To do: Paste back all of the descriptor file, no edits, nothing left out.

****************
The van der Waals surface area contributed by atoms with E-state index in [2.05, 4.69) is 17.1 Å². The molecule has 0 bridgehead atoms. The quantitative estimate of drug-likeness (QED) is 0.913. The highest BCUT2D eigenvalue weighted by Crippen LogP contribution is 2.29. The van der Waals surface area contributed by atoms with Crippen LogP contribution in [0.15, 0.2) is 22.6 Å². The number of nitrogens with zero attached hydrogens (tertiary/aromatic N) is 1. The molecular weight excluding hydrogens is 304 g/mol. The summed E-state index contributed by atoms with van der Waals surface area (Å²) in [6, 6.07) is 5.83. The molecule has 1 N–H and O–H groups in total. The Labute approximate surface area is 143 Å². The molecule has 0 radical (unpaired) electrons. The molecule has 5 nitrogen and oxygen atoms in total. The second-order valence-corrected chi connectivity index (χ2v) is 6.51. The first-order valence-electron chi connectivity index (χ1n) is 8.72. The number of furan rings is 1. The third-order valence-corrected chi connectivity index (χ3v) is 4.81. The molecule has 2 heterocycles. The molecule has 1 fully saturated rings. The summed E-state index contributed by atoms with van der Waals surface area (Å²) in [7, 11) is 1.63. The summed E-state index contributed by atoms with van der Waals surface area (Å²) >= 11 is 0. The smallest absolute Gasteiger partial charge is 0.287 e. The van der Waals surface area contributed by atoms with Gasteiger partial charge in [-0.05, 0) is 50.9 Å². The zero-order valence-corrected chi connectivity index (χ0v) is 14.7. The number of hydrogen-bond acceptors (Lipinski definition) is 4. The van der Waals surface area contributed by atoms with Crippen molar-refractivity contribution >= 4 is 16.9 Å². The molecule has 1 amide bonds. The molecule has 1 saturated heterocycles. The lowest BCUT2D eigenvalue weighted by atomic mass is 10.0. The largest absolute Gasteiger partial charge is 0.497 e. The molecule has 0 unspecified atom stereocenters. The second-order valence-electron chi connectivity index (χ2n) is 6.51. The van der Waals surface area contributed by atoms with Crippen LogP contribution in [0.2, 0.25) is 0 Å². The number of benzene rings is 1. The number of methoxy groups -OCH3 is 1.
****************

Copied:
The van der Waals surface area contributed by atoms with E-state index in [2.05, 4.69) is 17.1 Å². The molecule has 0 bridgehead atoms. The quantitative estimate of drug-likeness (QED) is 0.913. The highest BCUT2D eigenvalue weighted by Crippen LogP contribution is 2.29. The van der Waals surface area contributed by atoms with Crippen LogP contribution in [0.15, 0.2) is 22.6 Å². The number of nitrogens with zero attached hydrogens (tertiary/aromatic N) is 1. The molecular weight excluding hydrogens is 304 g/mol. The summed E-state index contributed by atoms with van der Waals surface area (Å²) in [6, 6.07) is 5.83. The molecule has 1 N–H and O–H groups in total. The Labute approximate surface area is 143 Å². The molecule has 0 radical (unpaired) electrons. The molecule has 5 nitrogen and oxygen atoms in total. The second-order valence-corrected chi connectivity index (χ2v) is 6.51. The first-order valence-electron chi connectivity index (χ1n) is 8.72. The number of furan rings is 1. The third-order valence-corrected chi connectivity index (χ3v) is 4.81. The molecule has 2 heterocycles. The molecule has 1 fully saturated rings. The summed E-state index contributed by atoms with van der Waals surface area (Å²) in [7, 11) is 1.63. The summed E-state index contributed by atoms with van der Waals surface area (Å²) >= 11 is 0. The smallest absolute Gasteiger partial charge is 0.287 e. The van der Waals surface area contributed by atoms with Gasteiger partial charge in [-0.05, 0) is 50.9 Å². The zero-order valence-corrected chi connectivity index (χ0v) is 14.7. The number of hydrogen-bond acceptors (Lipinski definition) is 4. The van der Waals surface area contributed by atoms with Crippen molar-refractivity contribution >= 4 is 16.9 Å². The molecule has 1 amide bonds. The molecule has 1 saturated heterocycles. The lowest BCUT2D eigenvalue weighted by atomic mass is 10.0. The largest absolute Gasteiger partial charge is 0.497 e. The molecule has 0 unspecified atom stereocenters. The second-order valence-electron chi connectivity index (χ2n) is 6.51. The van der Waals surface area contributed by atoms with Crippen LogP contribution in [0.2, 0.25) is 0 Å². The number of benzene rings is 1. The number of methoxy groups -OCH3 is 1.